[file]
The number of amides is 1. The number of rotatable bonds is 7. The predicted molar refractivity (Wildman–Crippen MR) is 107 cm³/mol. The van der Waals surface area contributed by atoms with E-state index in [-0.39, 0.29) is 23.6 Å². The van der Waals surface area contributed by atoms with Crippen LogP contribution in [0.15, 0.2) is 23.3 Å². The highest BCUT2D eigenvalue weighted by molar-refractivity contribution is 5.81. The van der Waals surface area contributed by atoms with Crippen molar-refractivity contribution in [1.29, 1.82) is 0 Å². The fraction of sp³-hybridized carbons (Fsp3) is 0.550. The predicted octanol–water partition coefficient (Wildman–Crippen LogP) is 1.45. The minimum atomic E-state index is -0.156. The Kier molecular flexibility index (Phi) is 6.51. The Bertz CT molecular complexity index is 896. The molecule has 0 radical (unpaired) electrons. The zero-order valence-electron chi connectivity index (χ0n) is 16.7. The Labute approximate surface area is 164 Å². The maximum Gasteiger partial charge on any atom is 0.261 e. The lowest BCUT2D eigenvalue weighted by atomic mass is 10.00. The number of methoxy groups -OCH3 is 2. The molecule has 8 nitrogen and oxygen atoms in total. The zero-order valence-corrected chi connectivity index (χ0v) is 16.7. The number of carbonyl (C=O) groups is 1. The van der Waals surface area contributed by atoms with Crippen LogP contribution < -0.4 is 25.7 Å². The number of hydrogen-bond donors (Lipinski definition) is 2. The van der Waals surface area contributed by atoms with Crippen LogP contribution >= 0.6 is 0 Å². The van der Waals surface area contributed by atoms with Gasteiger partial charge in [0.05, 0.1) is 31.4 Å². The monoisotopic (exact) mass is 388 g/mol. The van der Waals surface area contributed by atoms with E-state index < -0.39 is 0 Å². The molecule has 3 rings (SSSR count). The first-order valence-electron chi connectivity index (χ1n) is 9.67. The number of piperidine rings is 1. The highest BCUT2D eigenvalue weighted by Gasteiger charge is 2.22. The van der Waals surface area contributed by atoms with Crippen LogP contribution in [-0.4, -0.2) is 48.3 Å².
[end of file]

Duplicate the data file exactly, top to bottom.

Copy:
The number of amides is 1. The number of rotatable bonds is 7. The predicted molar refractivity (Wildman–Crippen MR) is 107 cm³/mol. The van der Waals surface area contributed by atoms with E-state index in [-0.39, 0.29) is 23.6 Å². The van der Waals surface area contributed by atoms with Crippen LogP contribution in [0.15, 0.2) is 23.3 Å². The highest BCUT2D eigenvalue weighted by molar-refractivity contribution is 5.81. The van der Waals surface area contributed by atoms with Crippen molar-refractivity contribution in [1.29, 1.82) is 0 Å². The fraction of sp³-hybridized carbons (Fsp3) is 0.550. The predicted octanol–water partition coefficient (Wildman–Crippen LogP) is 1.45. The minimum atomic E-state index is -0.156. The Kier molecular flexibility index (Phi) is 6.51. The Bertz CT molecular complexity index is 896. The molecule has 0 radical (unpaired) electrons. The zero-order valence-electron chi connectivity index (χ0n) is 16.7. The Labute approximate surface area is 164 Å². The maximum Gasteiger partial charge on any atom is 0.261 e. The lowest BCUT2D eigenvalue weighted by atomic mass is 10.00. The number of methoxy groups -OCH3 is 2. The molecule has 8 nitrogen and oxygen atoms in total. The zero-order valence-corrected chi connectivity index (χ0v) is 16.7. The number of carbonyl (C=O) groups is 1. The van der Waals surface area contributed by atoms with Crippen LogP contribution < -0.4 is 25.7 Å². The number of hydrogen-bond donors (Lipinski definition) is 2. The van der Waals surface area contributed by atoms with Crippen LogP contribution >= 0.6 is 0 Å². The van der Waals surface area contributed by atoms with Gasteiger partial charge in [0.05, 0.1) is 31.4 Å². The monoisotopic (exact) mass is 388 g/mol. The van der Waals surface area contributed by atoms with E-state index < -0.39 is 0 Å². The molecule has 3 rings (SSSR count). The first-order valence-electron chi connectivity index (χ1n) is 9.67. The number of piperidine rings is 1. The highest BCUT2D eigenvalue weighted by Gasteiger charge is 2.22. The van der Waals surface area contributed by atoms with Crippen LogP contribution in [-0.4, -0.2) is 48.3 Å².